LONDON—Cardinal Vincent Nichols of Westminster, whose cathedral is just a short walk from the scene of the London terrorist attack, called for prayers for the dead and wounded.
“Yesterday’s attacks in Westminster have shocked us all,” he said in a March 23 statement. “The kind of violence we have seen all too often in other places has again brought horror and killing to this city.”
The five fatalities included Aysha Frade, a 43-year-old Catholic mother mowed down by a car driven by the assailant as he sped over Westminster Bridge toward the British Parliament. Frade was on her way to pick up her children from school when she was killed.
After crashing the vehicle into railings, the British-born Muslim ran into New Palace Yard, near Parliament, where he fatally stabbed a police officer before he was killed by police. About 40 people were injured in the attack.
“Pray for Aysha Frade, killed by the car on Westminster Bridge,” Cardinal Nichols said, adding that her two children attended St. Mary of the Angels Primary School, a Catholic school in West London.
“Pray for them and for their father. And please remember the young French students who have been injured.
“We remember, too, all who have been injured, and those who care for them,” the cardinal continued. “We pray in particular as well for Keith Palmer, the police officer who died, and for his family, thanking God that so many show such brave dedication to keeping our society safe.”
The cardinal urged people to make their voices become “one of prayer, of compassionate solidarity, and of calm,” he said. “All who believe in God, creator and father of every person, will echo this voice, for faith in God is not a problem to be solved, but a strength and a foundation on which to depend.”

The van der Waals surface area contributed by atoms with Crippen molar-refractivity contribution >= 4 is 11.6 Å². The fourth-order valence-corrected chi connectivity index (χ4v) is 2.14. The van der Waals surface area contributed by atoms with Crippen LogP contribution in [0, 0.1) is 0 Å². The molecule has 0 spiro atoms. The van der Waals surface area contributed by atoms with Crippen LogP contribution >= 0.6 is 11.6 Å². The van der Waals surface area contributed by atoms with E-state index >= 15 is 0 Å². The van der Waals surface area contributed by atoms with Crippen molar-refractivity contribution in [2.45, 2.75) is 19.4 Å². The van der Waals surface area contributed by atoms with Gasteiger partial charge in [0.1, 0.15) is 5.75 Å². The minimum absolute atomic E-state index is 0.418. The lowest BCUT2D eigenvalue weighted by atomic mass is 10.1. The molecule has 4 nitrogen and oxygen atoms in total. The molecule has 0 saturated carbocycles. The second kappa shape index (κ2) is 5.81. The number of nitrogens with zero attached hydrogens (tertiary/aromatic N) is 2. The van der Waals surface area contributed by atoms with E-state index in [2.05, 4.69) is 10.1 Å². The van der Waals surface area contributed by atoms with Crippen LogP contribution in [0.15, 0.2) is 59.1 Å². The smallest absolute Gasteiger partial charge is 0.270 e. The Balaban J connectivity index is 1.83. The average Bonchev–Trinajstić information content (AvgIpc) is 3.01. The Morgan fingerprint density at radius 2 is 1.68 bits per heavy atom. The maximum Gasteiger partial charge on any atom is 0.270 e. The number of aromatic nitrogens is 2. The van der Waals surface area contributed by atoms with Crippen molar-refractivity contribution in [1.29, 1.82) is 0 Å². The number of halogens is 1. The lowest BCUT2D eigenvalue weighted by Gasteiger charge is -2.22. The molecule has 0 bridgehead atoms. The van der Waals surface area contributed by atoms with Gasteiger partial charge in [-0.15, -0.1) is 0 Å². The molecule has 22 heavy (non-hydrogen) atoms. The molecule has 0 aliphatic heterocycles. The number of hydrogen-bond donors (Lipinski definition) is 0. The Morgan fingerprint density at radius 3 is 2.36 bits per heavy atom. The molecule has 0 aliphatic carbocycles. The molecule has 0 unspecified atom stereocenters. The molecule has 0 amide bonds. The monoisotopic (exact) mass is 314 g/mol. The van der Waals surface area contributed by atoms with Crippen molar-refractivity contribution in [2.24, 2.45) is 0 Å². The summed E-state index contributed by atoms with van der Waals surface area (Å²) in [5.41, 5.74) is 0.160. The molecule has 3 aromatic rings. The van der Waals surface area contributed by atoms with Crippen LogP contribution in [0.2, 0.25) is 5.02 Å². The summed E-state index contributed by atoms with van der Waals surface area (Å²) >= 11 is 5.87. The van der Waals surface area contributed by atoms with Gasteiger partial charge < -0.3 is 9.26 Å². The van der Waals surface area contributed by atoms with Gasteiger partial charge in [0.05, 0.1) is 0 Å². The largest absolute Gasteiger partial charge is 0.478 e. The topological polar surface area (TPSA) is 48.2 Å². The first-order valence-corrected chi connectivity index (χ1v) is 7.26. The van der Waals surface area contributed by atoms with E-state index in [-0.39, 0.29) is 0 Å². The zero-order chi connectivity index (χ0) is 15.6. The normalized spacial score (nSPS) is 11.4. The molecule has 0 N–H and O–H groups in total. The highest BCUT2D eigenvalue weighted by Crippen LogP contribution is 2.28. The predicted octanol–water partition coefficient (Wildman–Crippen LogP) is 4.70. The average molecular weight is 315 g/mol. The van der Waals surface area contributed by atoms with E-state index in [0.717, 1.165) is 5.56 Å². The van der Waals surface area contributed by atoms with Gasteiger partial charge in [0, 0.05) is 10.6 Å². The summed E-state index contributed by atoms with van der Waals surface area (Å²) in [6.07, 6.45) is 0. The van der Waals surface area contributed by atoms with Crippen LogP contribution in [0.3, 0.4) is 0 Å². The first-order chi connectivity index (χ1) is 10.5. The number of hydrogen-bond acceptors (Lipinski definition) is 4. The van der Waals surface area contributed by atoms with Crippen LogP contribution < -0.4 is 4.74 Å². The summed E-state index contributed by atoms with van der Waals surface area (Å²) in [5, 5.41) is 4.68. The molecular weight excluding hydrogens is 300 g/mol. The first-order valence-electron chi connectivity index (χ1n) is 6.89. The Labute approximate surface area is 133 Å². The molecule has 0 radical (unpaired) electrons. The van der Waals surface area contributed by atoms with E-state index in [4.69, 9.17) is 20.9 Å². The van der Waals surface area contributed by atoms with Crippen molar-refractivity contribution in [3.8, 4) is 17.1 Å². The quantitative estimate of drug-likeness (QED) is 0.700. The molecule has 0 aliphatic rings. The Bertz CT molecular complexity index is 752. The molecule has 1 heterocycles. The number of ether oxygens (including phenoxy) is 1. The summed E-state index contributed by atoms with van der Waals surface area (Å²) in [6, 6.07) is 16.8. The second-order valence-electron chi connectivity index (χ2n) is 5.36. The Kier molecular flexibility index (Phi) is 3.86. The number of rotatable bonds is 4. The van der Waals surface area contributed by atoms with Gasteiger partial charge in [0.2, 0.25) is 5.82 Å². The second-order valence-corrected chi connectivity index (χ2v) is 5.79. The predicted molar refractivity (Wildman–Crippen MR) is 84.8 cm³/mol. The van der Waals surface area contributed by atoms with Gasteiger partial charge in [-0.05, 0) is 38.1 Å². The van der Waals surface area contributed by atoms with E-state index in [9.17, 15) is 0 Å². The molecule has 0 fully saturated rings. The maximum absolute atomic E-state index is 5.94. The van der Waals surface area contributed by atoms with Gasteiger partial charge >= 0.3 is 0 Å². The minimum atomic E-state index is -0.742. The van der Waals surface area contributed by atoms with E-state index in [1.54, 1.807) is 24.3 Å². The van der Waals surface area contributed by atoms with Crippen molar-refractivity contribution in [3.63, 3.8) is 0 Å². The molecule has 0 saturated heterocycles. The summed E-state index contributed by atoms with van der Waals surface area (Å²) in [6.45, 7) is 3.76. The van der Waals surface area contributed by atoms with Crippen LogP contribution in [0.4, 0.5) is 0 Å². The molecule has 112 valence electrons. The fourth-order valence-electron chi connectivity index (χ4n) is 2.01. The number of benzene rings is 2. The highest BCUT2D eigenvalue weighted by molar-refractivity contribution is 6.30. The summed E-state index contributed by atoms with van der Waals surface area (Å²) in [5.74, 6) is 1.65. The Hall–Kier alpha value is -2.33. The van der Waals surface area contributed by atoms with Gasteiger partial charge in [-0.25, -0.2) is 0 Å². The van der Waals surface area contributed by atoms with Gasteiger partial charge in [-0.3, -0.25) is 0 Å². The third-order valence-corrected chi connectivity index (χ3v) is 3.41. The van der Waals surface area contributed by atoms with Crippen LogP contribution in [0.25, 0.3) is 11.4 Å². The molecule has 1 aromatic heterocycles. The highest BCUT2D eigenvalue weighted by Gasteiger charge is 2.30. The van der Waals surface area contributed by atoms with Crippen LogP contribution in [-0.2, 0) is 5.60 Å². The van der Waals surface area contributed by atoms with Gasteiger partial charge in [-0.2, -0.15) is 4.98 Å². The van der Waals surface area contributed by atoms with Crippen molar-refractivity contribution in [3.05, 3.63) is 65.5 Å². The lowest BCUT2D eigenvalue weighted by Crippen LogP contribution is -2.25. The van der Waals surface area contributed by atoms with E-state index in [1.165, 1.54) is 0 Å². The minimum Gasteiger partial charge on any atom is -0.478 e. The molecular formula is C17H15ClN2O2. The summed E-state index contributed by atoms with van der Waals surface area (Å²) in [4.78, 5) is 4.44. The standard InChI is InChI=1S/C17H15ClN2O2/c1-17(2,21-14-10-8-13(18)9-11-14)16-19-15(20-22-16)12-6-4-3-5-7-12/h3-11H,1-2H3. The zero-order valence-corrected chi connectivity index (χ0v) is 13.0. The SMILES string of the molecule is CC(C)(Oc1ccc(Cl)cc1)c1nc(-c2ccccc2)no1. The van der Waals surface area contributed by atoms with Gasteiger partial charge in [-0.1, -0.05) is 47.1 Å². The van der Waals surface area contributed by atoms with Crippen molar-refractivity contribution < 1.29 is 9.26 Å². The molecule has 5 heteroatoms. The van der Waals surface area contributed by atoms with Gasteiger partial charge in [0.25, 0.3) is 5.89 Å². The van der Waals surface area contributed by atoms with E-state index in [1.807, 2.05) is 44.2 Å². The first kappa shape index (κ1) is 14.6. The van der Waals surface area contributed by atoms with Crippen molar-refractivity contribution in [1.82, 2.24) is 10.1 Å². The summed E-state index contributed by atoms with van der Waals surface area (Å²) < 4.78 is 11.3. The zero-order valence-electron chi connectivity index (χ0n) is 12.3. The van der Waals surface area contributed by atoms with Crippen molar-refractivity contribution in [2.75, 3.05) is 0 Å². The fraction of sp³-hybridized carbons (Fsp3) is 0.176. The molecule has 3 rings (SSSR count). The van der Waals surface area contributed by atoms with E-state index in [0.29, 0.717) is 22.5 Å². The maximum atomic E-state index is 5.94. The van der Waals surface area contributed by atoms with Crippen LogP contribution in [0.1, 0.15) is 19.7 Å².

Pope Francis sent a message to Cardinal Nichols March 23, assuring the president of the Bishops’ Conference of England and Wales of his prayer for the nation.
Communicated via Cardinal Pietro Parolin, Vatican secretary of state, the message said: “Deeply saddened to learn of the loss of life and of the injuries caused by the attack in central London, His Holiness Pope Francis expresses his prayerful solidarity with all those affected by this tragedy.
“Commending those who have died to the loving mercy of almighty God, His Holiness invokes divine strength and peace upon their grieving families, and he assures the nation of his prayers at this time,” it said.
According to reports in the British media, the “lone wolf” assailant was not on a security services list of about 3,000 people thought capable of mounting an attack, but was described by Prime Minister Theresa May as a “peripheral figure.” He was named as Khalid Masood, 52, a petty criminal from the Birmingham area of the English Midlands.
The Islamic State group issued a statement March 23 describing the attacker as a “soldier” who had answered its call to attack “coalition countries.”